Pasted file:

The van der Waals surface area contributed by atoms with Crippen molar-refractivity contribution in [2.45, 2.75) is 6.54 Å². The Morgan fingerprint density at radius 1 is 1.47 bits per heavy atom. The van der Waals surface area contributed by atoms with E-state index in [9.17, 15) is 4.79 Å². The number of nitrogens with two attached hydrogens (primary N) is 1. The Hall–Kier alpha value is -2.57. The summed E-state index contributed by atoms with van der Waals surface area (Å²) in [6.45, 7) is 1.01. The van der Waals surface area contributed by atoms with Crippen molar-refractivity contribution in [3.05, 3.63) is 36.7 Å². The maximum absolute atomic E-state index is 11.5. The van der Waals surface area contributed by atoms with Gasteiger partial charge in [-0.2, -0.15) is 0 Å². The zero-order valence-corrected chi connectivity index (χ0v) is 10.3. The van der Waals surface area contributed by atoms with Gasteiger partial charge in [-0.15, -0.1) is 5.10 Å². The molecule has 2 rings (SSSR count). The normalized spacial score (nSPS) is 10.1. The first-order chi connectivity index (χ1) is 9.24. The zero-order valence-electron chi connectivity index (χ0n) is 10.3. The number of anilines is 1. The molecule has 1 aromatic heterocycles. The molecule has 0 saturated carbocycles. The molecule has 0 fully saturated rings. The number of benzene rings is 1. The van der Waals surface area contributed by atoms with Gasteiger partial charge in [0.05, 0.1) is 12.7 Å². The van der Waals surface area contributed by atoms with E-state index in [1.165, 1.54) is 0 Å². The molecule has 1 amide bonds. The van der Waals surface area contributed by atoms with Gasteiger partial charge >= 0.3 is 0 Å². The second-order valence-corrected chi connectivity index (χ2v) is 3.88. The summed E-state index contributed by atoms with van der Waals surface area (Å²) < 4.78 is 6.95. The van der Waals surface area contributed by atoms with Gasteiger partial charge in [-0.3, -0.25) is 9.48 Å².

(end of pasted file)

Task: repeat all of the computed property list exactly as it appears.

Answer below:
The van der Waals surface area contributed by atoms with Crippen molar-refractivity contribution in [2.45, 2.75) is 6.54 Å². The Morgan fingerprint density at radius 1 is 1.47 bits per heavy atom. The van der Waals surface area contributed by atoms with E-state index in [9.17, 15) is 4.79 Å². The number of nitrogens with two attached hydrogens (primary N) is 1. The Hall–Kier alpha value is -2.57. The summed E-state index contributed by atoms with van der Waals surface area (Å²) in [6.45, 7) is 1.01. The van der Waals surface area contributed by atoms with Crippen molar-refractivity contribution in [3.05, 3.63) is 36.7 Å². The maximum absolute atomic E-state index is 11.5. The van der Waals surface area contributed by atoms with Gasteiger partial charge in [-0.2, -0.15) is 0 Å². The zero-order valence-corrected chi connectivity index (χ0v) is 10.3. The van der Waals surface area contributed by atoms with Gasteiger partial charge in [-0.15, -0.1) is 5.10 Å². The molecule has 2 rings (SSSR count). The normalized spacial score (nSPS) is 10.1. The first-order chi connectivity index (χ1) is 9.24. The zero-order valence-electron chi connectivity index (χ0n) is 10.3. The number of anilines is 1. The molecule has 1 aromatic heterocycles. The molecule has 0 saturated carbocycles. The molecule has 0 fully saturated rings. The number of benzene rings is 1. The van der Waals surface area contributed by atoms with Gasteiger partial charge in [0.05, 0.1) is 12.7 Å². The van der Waals surface area contributed by atoms with E-state index in [1.165, 1.54) is 0 Å². The molecule has 1 amide bonds. The van der Waals surface area contributed by atoms with Gasteiger partial charge >= 0.3 is 0 Å². The second-order valence-corrected chi connectivity index (χ2v) is 3.88. The summed E-state index contributed by atoms with van der Waals surface area (Å²) < 4.78 is 6.95. The van der Waals surface area contributed by atoms with Gasteiger partial charge in [-0.3, -0.25) is 9.48 Å².